I trust each of you had a fantastic weekend.
For me, it was another one of those memorable weekends. As a quick reminder, this was my S2R ride weekend.
Yesterday, I rode in honor/memory of so many loved ones – 58 in total. 58 people who I know personally. 58 people who my close friends know personally. 58 people and their families whose lives were upended by cancer.
In years past I have outlined the impact that this ride has had on me. With that said, I wanted to take a moment to let you know how my ride in the 2013 Sunflowers to Roses Bike Tour went.
For me, this was my 8th year riding in the Sunflowers to Roses Bike Tour. Each ride has been memorable for its own particular reason. Some years were memorable due to the joy I felt after hearing some wondrous news, while others were memorable due to the stunned silence and emptiness I felt after hearing unexpected news.
This year my memories were spread between celebration and quiet reflection. Celebration regarding my dad’s successful battle with cancer (it has been just over a 5 years since his treatments ended). Celebration regarding my own personal battle with cancer (just over 2 years cancer free). But, there were also moments of quiet reflection when I rode in silence reminiscing about Uncle Bob, Basa, and Aunt Venesa. There were also long moments when I thought about everyone who was listed on the poster I carried on back, and the impact each of them had on my life and my family’s life.
This year, like so many before, I was humbled and blessed to ride amongst some amazing individuals – some who are cancer survivors riding in celebration of life, and others who road along in silence thinking through what cancer has meant to them and their family.
But, this year was a little unique from previous years because this would be the first year I was riding in S2R by myself since my surgery. Thinking about riding alone made me think about that moment when I heard I had cancer – that moment when I initially thought my battle was a solo one. That moment when the room became small, and I felt all alone. No one around me…just me and the doctor.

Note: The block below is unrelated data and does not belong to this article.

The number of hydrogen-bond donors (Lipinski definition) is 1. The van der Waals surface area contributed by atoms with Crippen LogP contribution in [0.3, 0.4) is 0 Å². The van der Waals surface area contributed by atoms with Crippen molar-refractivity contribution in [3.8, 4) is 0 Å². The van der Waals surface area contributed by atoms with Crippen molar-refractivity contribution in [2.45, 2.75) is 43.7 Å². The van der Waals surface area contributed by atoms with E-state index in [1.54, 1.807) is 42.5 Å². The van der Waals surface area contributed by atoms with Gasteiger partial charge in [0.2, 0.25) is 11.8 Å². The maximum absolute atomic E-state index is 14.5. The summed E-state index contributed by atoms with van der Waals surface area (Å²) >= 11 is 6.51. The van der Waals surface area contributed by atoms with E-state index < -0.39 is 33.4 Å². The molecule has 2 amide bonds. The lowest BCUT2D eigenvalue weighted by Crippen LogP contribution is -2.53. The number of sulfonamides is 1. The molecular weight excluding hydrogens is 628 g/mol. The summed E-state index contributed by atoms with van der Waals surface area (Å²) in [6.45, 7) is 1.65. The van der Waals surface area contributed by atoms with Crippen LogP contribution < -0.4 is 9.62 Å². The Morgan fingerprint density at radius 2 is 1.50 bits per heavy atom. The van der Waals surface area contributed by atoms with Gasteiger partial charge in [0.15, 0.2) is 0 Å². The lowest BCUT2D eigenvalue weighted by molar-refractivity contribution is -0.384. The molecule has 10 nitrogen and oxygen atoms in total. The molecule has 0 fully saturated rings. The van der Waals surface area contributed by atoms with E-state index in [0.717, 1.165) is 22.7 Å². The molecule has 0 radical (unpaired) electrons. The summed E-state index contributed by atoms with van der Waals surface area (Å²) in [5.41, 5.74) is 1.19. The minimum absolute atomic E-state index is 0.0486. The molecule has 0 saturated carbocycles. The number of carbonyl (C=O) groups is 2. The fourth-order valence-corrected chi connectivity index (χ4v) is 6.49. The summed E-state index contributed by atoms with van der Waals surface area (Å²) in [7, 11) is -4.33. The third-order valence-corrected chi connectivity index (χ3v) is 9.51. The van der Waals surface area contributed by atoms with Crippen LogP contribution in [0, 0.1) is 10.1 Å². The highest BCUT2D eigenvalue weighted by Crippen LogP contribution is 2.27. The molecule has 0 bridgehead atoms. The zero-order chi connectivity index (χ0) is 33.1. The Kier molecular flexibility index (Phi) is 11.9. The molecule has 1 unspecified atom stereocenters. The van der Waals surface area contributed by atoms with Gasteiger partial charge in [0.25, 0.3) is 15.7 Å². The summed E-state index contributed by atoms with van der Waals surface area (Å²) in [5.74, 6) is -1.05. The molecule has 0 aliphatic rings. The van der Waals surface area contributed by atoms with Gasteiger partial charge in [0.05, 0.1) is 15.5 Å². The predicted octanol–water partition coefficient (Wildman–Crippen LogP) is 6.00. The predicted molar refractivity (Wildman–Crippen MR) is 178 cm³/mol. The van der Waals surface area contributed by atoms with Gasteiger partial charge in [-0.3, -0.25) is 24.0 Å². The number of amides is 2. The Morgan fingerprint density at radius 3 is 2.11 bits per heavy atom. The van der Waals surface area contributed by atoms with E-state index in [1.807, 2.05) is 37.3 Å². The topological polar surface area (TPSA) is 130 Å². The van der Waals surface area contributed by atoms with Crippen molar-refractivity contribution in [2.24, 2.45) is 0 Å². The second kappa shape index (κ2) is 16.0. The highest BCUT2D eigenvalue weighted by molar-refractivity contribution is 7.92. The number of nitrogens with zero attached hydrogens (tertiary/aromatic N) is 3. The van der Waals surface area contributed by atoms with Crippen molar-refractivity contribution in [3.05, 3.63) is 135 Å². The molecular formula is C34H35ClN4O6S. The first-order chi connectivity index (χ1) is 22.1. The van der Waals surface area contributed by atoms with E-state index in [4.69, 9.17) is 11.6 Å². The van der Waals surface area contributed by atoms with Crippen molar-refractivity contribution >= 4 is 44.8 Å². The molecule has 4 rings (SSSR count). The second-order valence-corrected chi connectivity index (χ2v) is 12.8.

Well, I was wrong then, and I was wrong this year. Two years ago, I found out quickly that having cancer means pulling together and finding support from family and friends. This year I found a new companion on my ride – Sachin Sinha – my nephew. He agreed to ride with me. I am not sure if he knew this or not, but I really needed him. I told myself that I needed him for his cheerful attitude in spite of the rain forecast, but the reality was I needed him so that I didn’t feel alone.
Oh, and I gave him plenty of chances to back out. Are you sure you want to ride? It might rain. To that I heard, “I love to ride in the rain!” Then I gave him another chance the night before. To that I heard, “Just tell me when we need to leave!” Then I gave him one last chance to back out the day of the ride. Rather than back out, he jumped on his bike said he was ready to ride! He rode with me totally unprepared for this ride…no training… the wrong clothes… the wrong shoes… but he rode with me. He rode with me because I asked him to join me on this journey.
Bringing this back to the world of cancer, who is really ready to hear they have cancer? Who is really ready to hear that a loved one has cancer? Who is really ready to bear the celebrations or the quiet reflections? Yet each of us jumps on our bike – totally unprepared for the journey ahead – stumbling along, but riding side by side with our loved ones. We battle the elements around us with the hope of being a supporter, a friend, a familiar face, a rock in the storm.
This year, Sachin rode with me. He never stopped. He never complained. He just rode with me. He rode with me despite the fact that we were thrust right into another monsoon season (similar to 3 years ago). We pushed off together from the starting line shortly after the rain started to dump buckets of water on us! He road with me despite the gusting winds and the driving rain. He road beside me, and I rode beside him. We accomplished this together – not as individuals but as a team.
So, in conclusion, I want each of you to know that this ride means more to me than riding for me – it means riding for you and your loved ones. It means riding in celebration or quiet reflection as we all think about our loved ones. It means supporting those who are stumbling along and not knowing if they can finish. It means regardless of the outcome, we did this as a team.
Thank you once again for taking the time to read this, and for allowing me to ride for so many of you. Thank you for allowing me to ride in memory/in celebration of your loved ones.